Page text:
This book provides clergy, laity, and students with a thorough introduction to their faith as set forth in the Book of Confessions. Jack Rogers explains technical terms and places current issues in perspective by examining the meaning of the creeds, confessions, and declarations found in the Book of Confessions. He examines their role in history, their full meaning, and their continued relevance to the Christian community.
This durable study edition of the Book of Confessions includes the official texts of the eleven confessional statements of the Presbyterian Church (U.S.A.). Each creed is introduced by an informative essay providing historical and theological background.
Fourteen Presbyterian scholars enter into conversations with the confessions of the Presbyterian Church (U.S.A.) and examine the major theological themes that make the confessions such foundational commitments of faith. This collection of insightful essays provides readers with a clear understanding of the confessions from different periods of the church's life. These conversations with the confessions found in the PC(USA)'s Book of Confessions include some illuminating commentary on why they were written and demonstrate how they can be used to address major theological issues. This important work will help scholars, pastors, and church leaders interested in studying the Reformed tradition appreciate the role of the confessions in shaping Christian life and faith today.
This highly popular account of the chief events and doctrines of the Presbyterian Church continues to have great appeal to laypersons, ministers, students--in fact, anyone who is interested in the development of this major body of Christians. Clearly written,Presbyterians: Their History and Beliefsgives new understanding and appreciation of the Presbyterian Church and its place in the family of God.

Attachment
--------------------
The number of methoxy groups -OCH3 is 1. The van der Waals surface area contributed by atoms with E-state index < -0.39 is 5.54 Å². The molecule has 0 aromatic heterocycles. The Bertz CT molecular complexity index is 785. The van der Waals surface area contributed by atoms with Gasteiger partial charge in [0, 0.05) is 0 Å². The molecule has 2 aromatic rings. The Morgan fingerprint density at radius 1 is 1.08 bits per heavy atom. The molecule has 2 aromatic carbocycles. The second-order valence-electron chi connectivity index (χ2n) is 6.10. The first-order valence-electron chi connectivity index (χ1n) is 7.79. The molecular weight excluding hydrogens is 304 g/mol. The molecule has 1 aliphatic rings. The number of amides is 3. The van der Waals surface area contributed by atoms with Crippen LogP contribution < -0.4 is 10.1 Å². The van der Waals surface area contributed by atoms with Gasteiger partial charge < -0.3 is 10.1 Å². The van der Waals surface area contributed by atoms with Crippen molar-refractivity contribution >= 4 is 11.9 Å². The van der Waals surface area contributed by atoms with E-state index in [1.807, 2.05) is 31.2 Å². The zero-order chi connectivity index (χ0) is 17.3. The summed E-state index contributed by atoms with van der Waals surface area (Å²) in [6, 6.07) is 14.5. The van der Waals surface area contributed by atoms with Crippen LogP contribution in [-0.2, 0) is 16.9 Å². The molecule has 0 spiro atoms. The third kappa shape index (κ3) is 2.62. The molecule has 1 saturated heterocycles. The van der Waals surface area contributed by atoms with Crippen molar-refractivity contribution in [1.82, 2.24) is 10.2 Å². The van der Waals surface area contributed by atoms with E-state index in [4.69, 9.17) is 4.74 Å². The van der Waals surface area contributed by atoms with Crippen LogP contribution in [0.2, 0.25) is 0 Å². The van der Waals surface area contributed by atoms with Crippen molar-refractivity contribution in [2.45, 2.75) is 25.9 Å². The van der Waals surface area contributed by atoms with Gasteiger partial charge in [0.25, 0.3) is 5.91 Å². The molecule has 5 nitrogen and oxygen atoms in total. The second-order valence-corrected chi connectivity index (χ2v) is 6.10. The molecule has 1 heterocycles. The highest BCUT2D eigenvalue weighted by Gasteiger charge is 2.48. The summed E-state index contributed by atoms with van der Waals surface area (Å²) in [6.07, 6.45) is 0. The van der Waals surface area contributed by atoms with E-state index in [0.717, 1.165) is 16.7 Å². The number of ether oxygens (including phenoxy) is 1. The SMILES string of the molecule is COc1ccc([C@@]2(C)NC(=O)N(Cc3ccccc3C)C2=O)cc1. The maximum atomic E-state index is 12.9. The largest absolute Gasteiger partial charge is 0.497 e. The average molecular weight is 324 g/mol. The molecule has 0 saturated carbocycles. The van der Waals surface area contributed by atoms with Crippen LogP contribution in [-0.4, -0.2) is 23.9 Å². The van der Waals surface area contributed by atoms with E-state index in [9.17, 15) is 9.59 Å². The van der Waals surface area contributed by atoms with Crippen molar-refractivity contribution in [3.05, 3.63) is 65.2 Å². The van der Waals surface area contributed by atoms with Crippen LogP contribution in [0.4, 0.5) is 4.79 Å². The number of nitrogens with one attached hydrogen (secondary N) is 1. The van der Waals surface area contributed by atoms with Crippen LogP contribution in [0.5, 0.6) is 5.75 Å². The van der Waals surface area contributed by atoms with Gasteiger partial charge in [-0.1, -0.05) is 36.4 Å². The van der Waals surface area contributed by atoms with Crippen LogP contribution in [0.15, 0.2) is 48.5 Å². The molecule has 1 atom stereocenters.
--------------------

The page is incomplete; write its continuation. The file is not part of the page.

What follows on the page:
The American Presbyterian creed up until the second half of the twentieth century has been the confessional tradition of the Westminster Assembly (1643-48). Presbyterians in America adopted the Westminster Confession and Catechisms in 1729 through a compromise measure that produced ongoing debate for the next hundred years. Differences over the meaning of confessional subscription were a continuing cause of the Presbyterian schisms of 1741 and 1837. The Presbyterian Creed is a study of the factors that led to the ninteenth-century Old School/New School schism and the Presbyterian reunions of 1864 and 1870. In these reunions, American Presbyterians finally reached consensus on the meaning of confessional subscription that had previously been so elusive.
A concise and readable study for laypersons and clergy alike, this book is indispensable for all informed people in many different confessional communities. With the passion of one who not only observes but believes, John Leith touches on all aspects of Reformed history, theology, polity, liturgy, and Christian culture with a balance of enthusiasm and critical judgment that always rings true.
Presbyterians often have questions about Presbyterian theology and beliefs that are basic to Christian faith itself. Featuring a unique question-and-answer format, More Presbyterian Questions, More Presbyterian Answers is an expansion of the best-selling Presbyterian Questions, Presbyterian Answers. It is an accessible and concise treatment that provides a sampling of these questions on important topics and brief but complete answers from a distinguished Presbyterian theologian. Fully updated for the changes to the Presbyterian new Form of Government, this revised edition also includes updated entries and six new questions and answers.
The Westminster Confession of Faith is a Reformed confession of faith, in the Calvinist theological tradition. Although drawn up by the 1646 Westminster Assembly, largely of the Church of England, it became and remains the 'subordinate standard' of doctrine in the Church of Scotland, and has been influential within Presbyterian churches worldwide. In 1643, the English Parliament called upon "learned, godly and judicious Divines", to meet at Westminster Abbey in order to provide advice on issues of worship, doctrine, government and discipline of the Church of England. Their meetings, over a period of five years, produced the confession of faith, as well as a Larger Catechism and a Shorter Catechism. For more than three centuries, various churches around the world have adopted the confession and the catechisms as their standards of doctrine, subordinate to the Bible. The Westminster Confession of Faith was modified and adopted by Congregationalists in England in the form of the Savoy Declaration (1658). Likewise, the Baptists of England modified the Savoy Declaration to produce the Second London Baptist Confession (1689). English Presbyterians, Congregationalists, and Baptists would together (with others) come to be known as Nonconformists, because they did not conform to the Act of Uniformity (1662) establishing the Church of England as the only legally-approved church, though they were in many ways united by their common confessions, built on the Westminster Confession.